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How can we handle the conditional use of a parfor loop with the eval function?

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tom3w on 15 Aug 2020
Edited: tom3w on 16 Aug 2020
I'd like to use a parfor loop conditionally, and to use a simple for loop on the same code block otherwise.
The eval functions reports the following error message:
Error: At least one END is missing: the statement may begin here.
when executing the following code:
% start for/parfor loop
if bool_parfor
eval('parfor k=1:length(vect_tmp)'); % > error message
eval('for k=1:length(vect_tmp)');
% code
% end for/parfor loop
if bool_parfor
p = gcp;
This topic has already been discussed in the following post, where the proposed solutions are to set the number of workers to 0 (it still slows down the process, so this is not an option), or to use two different blocks of code (or two functions), which is not efficient for development purposes.
As a consequence, I don't understand why even in the last versions of Maltab the eval function returns an error. When just entering the command 'for a=1:3' in the command window, Matlab is indeed expected to run until a 'end' command is entered by the user. Is there a way to avoid this issue in the eval function? Is it possible to access/modify its source code?
Thanks for your view,


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Accepted Answer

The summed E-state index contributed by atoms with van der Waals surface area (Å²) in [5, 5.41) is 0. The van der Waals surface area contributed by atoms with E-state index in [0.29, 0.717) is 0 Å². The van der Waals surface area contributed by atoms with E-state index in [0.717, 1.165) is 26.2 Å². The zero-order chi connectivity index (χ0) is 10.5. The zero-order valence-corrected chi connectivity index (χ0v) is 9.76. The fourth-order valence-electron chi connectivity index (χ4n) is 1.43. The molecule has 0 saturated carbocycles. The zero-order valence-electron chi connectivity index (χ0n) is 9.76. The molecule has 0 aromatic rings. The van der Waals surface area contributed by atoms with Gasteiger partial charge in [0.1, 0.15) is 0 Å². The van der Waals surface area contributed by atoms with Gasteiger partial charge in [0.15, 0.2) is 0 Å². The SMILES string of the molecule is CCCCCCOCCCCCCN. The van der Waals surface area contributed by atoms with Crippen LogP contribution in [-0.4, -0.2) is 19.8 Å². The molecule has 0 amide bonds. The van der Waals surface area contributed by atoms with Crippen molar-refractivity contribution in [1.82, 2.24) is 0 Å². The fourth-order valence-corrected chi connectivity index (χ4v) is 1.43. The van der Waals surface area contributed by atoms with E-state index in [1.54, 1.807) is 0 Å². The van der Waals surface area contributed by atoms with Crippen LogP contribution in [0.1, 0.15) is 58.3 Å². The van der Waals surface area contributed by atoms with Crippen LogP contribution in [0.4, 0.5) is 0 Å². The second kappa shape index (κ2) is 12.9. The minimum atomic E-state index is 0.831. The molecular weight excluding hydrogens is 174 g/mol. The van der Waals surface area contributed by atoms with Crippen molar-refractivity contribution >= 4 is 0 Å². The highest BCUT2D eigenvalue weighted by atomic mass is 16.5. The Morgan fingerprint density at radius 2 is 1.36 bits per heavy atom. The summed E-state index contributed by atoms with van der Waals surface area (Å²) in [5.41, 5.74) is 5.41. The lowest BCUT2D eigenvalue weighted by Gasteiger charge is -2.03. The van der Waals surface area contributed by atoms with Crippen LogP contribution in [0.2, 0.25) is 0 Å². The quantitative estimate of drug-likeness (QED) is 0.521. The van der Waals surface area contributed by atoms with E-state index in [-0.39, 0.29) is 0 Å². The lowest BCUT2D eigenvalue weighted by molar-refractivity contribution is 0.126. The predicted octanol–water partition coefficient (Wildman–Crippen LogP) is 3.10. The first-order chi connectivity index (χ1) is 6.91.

Walter Roberson
Walter Roberson on 15 Aug 2020
This is not going to work. eval() does not just drop the text into the input buffer where it might be completed by later code after the eval. eval() runs a complete parsing session on code that must be complete in itself.
The effect is like running a script. If you run a script has several extra end statements, then those statements do not get buffered and act upon calling routine: you get a syntax error instead.
eval is built in. To see the source code you will need to get a job with Mathworks.
You cannot eval inside a parfor block. parfor needs to do static analysis to figure out what memory to transfer.
There are way way too many problems with the kind of semantics that you want. For example
if rand<.5
eval('for i=1:10')
if rand<. 5
eval('for j=1:3')
How many iterations does this do? Is the code complete or not? The code might eval extra end statements so you cannot tell just by reading it where the blocks terminate under your proposal.
What is possible is to put sections of code into data files, and have other code that reads the data file, puts for or parfor as the first word and writes the results to a file. Then run the file as a script.
You will still run into some problems as there are differences in treatment of variables that also happen to be function names when you use scripts.
On the other hand, you can drop the entire function in as a data file and preprocess the entire function, at the point where you change bool_parfor


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tom3w on 16 Aug 2020
I have asked Mathworks for a new function. Would anyone have a simple solution, I naturally remain interested. Thanks
Walter Roberson
Walter Roberson on 16 Aug 2020
function scriptname = preparefor(filename, bool_parfor)
S = fileread(filename);
forstrings = {'for', 'parfor'};
forstring = forstrings{bool_parfor+1};
S = regexprep(S, '\$FOR', forstring);
scriptname = [tempfile '.m'];
fid = fopen(scriptname, 'w');
if bool_parfor
fprintf('p = gcp(''nocreate''); if isempty(p); p = parpool(2); end;\n');
fwrite(fid, S);
fprintf(fid, '\n');
if bool_parfor
fprintf('p = gcp(''nocreate''); if ~isempty(p); delete(p); end;\n');
function main
filename = 'blahblahblah.txt';
bool_parfor = rand() > .7;
scriptname = preparefor(filename, bool_parfor);
cleanMe = onCleanup(@() delete(scriptname));
%more stuff
file blahblahblah.txt :
% start for/parfor loop
%the for / parfor does not need to be the first thing
$FOR k=1:length(vect_tmp)');
% code

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